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Title: Introducing neo-surrealism: The social science of performance art
Other Titles: Introducing neo-surrealism
Authors: Puentes, Kalid
Advisors: Broadhurst, S
Birringer, J
Keywords: Sacred context;Presenting sublime;Art and the influence of the socio-political construct;Communication through symbolic synecdoche;Appropiating political and aesthetic judgement
Issue Date: 2017
Publisher: Brunel University London
Abstract: This study is concerned with the obscurity surrounding the boundaries of a socio-political context and a metaphysical context, especially as it correlates to Contemporary Performance Art. This dichotomy seemingly results in symbolic conflation and therefore necessitates the inclusion of social science as part of Performance Studies discourse. The intersection of these disciplines aligns with respect to the significance of context: the role of communication when considering the phenomenon of interpreting the perspective of other individuals. In this study, the various layers appropriated to the contextualisation of Performance art are explored: how it pertains to the theatrical framework, audience, art, social order, and the sublime. To this end, the influence of the socio-political construct of reality on the theatrical framework of a performance is examined. The premise is that a socio-political context both precedes and follows a performance and likely affects 5 how a performance is experienced. This investigation relies upon the methodological approach of Grounded Theory that allows the freedom of exploring this phenomenon in conjunction to the development of a communicative model. To delimit the scope of this study, I primarily focus on the symbolic, insofar as it affects the context of a performance. The analysis of this study supports the development of a theorisation that introduces an approach to the theatrical framework, defined as Neo-Surrealism. Drawing upon Immanuel Kant’s philosophical work on judgement, a precept is introduced for a theatrical framework: Neo- Surrealism is a platform that constitutes the demarcation of sacred space, where the signification of the aesthetic has symbolic authority over the signification of the socio-political construct. In the present study, the term transgression as situated in a metaphysical context of sacred space, changes its symbolic signification from a complicit act against the socio-political construct to a complicit act against the limitations of perception, positioning this semiotic sign to constitute an aesthetic infinitude. This theorisation serves to support a philosophical dialectic that incorporates performative methods from Ritual Studies. This aspect of the dissertation acts as a counterpart to the documented artwork aimed at reinforcing the specific purposes as outlined through the research. The practical portion of this study consists of three performances that rely upon the platform of Neo-Surrealism. Each performance strategically responds to the influence of the socio-political construct in separate ways. Neo-Surrealism: What is Performance art? (2015) contains a fictitious narrative that is integrated in an academic context. I portray several different archetypes; this theoretically makes my identity impalpable to an audience comprised mostly of students that are unfamiliar with my work. Neo-Surrealism: The Audition (2016) is centred on the site specificity of the performance, challenging the application of the communicative model in an unfamiliar socio-political context, Anchorage, Alaska. Neo-Surrealism: The Rehearsal (2017) is aimed at asserting the relevance of the platform of Neo-Surrealism by expanding the symbolic boundaries of Performance Art.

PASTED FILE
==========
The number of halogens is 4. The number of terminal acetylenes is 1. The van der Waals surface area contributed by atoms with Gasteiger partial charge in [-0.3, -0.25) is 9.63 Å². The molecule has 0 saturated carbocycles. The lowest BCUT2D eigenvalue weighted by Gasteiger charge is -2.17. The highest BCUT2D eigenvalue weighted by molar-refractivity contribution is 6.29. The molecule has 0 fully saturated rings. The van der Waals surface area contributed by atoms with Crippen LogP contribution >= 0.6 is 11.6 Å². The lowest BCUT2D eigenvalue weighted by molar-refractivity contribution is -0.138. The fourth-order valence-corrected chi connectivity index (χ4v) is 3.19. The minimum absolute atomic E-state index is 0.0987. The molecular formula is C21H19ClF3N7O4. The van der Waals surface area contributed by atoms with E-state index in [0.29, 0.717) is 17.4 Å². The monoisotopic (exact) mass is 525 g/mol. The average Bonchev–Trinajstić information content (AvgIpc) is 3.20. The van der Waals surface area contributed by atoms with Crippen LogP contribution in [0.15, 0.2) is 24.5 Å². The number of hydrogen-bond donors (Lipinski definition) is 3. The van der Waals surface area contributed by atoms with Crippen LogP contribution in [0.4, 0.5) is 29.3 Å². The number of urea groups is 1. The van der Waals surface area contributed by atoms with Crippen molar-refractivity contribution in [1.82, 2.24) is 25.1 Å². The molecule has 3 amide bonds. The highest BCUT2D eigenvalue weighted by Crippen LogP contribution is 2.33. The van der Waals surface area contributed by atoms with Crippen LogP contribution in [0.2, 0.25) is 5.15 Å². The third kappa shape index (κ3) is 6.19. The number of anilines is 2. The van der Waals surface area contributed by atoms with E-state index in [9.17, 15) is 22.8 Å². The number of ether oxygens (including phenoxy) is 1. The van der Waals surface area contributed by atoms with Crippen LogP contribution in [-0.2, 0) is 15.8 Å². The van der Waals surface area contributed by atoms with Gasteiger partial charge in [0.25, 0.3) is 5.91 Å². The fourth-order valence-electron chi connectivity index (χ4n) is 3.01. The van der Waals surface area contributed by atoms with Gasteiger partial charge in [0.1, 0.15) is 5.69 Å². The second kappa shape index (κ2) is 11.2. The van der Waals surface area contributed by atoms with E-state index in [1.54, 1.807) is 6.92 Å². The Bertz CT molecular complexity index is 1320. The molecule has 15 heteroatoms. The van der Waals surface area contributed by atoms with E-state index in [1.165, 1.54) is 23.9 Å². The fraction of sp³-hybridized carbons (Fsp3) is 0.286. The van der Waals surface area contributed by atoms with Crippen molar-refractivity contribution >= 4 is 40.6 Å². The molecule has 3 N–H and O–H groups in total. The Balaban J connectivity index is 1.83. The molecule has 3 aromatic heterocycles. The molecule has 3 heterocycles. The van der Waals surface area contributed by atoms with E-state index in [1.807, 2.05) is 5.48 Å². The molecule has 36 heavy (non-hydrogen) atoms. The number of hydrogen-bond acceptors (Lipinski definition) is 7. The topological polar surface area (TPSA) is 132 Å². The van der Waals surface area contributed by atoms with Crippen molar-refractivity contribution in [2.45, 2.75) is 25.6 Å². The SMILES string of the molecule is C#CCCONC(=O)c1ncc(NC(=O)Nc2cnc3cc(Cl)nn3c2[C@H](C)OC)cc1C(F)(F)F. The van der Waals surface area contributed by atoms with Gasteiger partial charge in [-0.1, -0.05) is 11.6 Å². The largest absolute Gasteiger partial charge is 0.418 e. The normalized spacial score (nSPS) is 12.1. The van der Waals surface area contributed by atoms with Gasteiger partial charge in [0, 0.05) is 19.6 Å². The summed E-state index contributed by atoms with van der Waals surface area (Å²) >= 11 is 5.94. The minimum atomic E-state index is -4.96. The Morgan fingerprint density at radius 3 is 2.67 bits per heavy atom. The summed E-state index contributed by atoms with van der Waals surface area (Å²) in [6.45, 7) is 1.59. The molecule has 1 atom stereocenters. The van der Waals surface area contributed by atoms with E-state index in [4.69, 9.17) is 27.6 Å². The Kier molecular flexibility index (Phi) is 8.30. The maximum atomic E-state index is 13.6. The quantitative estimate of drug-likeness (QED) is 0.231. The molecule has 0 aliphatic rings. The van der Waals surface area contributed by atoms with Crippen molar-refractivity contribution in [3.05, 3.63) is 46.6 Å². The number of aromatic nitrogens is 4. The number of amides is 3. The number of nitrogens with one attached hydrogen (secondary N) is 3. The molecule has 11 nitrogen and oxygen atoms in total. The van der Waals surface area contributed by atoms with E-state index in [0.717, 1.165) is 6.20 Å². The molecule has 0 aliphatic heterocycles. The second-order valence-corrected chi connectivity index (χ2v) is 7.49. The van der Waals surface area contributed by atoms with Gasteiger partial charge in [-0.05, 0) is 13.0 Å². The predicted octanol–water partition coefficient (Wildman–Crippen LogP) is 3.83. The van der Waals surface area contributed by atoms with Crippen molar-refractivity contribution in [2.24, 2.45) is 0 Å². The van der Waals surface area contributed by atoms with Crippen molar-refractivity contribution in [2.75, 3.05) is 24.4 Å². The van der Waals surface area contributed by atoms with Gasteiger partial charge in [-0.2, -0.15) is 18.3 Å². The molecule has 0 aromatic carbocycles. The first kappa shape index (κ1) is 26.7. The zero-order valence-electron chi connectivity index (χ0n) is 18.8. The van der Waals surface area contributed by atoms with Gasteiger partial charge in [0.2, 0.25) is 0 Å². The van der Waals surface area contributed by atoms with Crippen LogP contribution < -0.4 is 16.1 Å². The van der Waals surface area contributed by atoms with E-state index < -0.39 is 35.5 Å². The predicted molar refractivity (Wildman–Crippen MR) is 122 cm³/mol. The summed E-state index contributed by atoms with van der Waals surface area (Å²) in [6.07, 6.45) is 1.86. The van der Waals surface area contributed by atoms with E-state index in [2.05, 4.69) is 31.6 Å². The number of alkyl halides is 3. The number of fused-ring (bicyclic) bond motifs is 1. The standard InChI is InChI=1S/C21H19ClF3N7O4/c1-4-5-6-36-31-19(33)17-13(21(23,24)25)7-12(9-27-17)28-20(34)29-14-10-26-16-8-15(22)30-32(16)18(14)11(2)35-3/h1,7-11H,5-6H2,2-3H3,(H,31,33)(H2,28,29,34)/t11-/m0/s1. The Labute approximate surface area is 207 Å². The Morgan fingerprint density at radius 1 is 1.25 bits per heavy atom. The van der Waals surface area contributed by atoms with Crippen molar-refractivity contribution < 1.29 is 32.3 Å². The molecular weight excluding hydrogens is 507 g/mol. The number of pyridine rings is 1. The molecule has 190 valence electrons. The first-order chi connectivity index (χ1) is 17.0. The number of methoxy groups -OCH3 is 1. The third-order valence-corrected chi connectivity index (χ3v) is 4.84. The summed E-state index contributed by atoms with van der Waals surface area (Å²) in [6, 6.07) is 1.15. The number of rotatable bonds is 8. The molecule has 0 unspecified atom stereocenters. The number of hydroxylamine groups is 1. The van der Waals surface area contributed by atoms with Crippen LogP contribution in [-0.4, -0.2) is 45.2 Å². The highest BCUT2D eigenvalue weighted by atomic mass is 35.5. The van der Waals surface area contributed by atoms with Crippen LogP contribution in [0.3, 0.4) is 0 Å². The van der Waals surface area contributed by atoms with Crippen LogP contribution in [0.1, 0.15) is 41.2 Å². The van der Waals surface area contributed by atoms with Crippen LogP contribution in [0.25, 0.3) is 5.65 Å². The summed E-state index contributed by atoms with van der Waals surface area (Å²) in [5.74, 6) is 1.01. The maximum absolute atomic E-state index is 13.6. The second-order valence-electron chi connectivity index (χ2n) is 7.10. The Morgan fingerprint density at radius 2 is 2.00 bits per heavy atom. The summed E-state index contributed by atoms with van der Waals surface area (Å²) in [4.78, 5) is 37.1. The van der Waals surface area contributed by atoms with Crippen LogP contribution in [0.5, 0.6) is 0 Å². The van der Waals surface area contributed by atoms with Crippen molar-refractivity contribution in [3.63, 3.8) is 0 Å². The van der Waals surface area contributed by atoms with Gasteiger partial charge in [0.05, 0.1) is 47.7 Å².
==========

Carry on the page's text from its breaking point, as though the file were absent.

Description: This thesis was submitted for the award of Doctor of Philosophy and was awarded by Brunel University London
Appears in Collections:Dept of Arts and Humanities Theses

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